A recent review article published in the January 2016 issue of Current Treatment Options in Neurology has taken a closer look at the effectiveness of cannabinoids for managing MS pain and spasticity.
According to the Multiple Sclerosis Society of Canada, Canadians have the highest rate of multiple sclerosis (MS) in the world, with approximately 100,000 people living with the disease. People with MS are likely to experience extreme fatigue, lack of coordination, weakness, vision problems, cognitive impairments, and other symptoms. There is currently no definitive cure for MS, and we have only a limited understanding of its cause. However, a variety of medications and approaches exist to manage symptoms and improve quality of life for those with MS.
In 2007, The Union: The Business Behind Getting High, a documentary on the Canadian cannabis trade, included a moving clip of Greg Cooper, a man who suffers from both MS and ataxia (abnormal and uncoordinated bodily movements). The severity of his symptoms made it difficult for him to speak clearly and impossible for him to sit still. A few hits from a pipe, however, resulted in a transformation. Greg obtained significant relief from the symptoms he had displayed moments before, now able to sit completely still and speak clearly in response to the interviewer’s questions.
Stories like Greg Cooper’s, as well as that of American TV personality Montel Williams, have brought increasing public attention to the potential usefulness of cannabis for people living with MS, and the American Academy of Neurology has itself recognized the potential of cannabis extracts and synthetic THC for managing various MS symptoms.
Now a recent review article published in the January 2016 issue of Current Treatment Options in Neurology has taken a closer look at the effectiveness of cannabinoids for managing MS pain and spasticity (muscular stiffness and tightness, present in up to 84% of people with MS) by reviewing studies that have used a variety of formulations for this purpose, including oral cannabis extracts (OCEs), synthetic THC, smoked cannabis, and oral sprays like nabiximol (trade name Sativex).
For treatment of spasticity, OCEs containing a mix of THC and CBD were found to be effective in most trials. OCEs containing THC on its own showed mixed results: in some studies, it did not affect spasticity or the progression of the disability, while other studies did show decreases in patient-reported spasticity and pain. The oral spray nabiximol (Sativex) had generally positive results in treating spasticity, although some results only showed improvements in patients who rated spasticity as their worst MS symptom. Not much research has been done on smoked cannabis. One study did show positive decreases in muscle resistance, yet another study found worsened posture and balance 10 minutes after administration.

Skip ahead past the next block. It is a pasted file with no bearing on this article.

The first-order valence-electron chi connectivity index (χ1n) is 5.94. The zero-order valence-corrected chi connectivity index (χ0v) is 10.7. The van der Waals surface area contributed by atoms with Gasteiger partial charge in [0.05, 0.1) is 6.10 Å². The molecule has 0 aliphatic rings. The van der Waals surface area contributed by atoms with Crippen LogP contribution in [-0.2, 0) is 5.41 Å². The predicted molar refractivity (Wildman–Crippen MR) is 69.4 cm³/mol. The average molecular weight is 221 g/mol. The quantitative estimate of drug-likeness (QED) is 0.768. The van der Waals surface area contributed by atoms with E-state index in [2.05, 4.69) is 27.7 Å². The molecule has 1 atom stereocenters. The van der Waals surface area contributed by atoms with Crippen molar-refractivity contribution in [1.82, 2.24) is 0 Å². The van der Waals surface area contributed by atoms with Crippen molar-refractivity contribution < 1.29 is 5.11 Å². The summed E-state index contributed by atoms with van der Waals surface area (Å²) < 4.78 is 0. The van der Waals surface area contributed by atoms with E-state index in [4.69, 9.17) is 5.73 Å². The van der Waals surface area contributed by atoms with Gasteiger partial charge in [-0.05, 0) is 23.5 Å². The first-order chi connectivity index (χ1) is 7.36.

For treating pain, OCEs containing a mix of THC and CBD were generally effective in the short- term treatment throughout the trials that were reviewed, while OCEs containing only THC were deemed “probably effective”. The effectiveness of smoked cannabis is still unclear, although a small to moderate improvement was shown in one study. And a small study using nabilone (a synthetic analogue of THC) showed a significant improvement in pain reduction. Nabiximols were also found to be “probably effective” for treating pain, with an effect that was only slightly weaker than gabapentin, a drug used to treat neuropathic pain, such as that of MS. Significantly, a separate study found that patients treated with nabiximols no longer considered pain their most disturbing symptom, just moments after treatment.
Many of the studies reviewed either used varying dosage levels, or permitted participants to administer their own dosage to achieve symptomatic relief, so future work on specific dose levels will need to be done in order to provide critical dosing information for medical health professionals and their patients.
Overall, the research reviewed here only looked at the short-term effects of cannabis treatment. MS patients are already prone to impairments of short-term memory and processing speed, so it remains to be seen whether cannabis has a negative effect on this area in more long-term studies.
Additionally, some adverse effects were noted by the groups treated with cannabis, with varying frequencies These effects were focused around the central nervous system (dizziness, drowsiness, euphoria, disorientation, confusion) and the gastrointestinal system (dry mouth, nausea, vomiting, diarrhea). Future research on using cannabinoids to treat MS symptoms will help decrease the frequency and intensity of these effects, and weigh this against the improvements on pain and spasticity.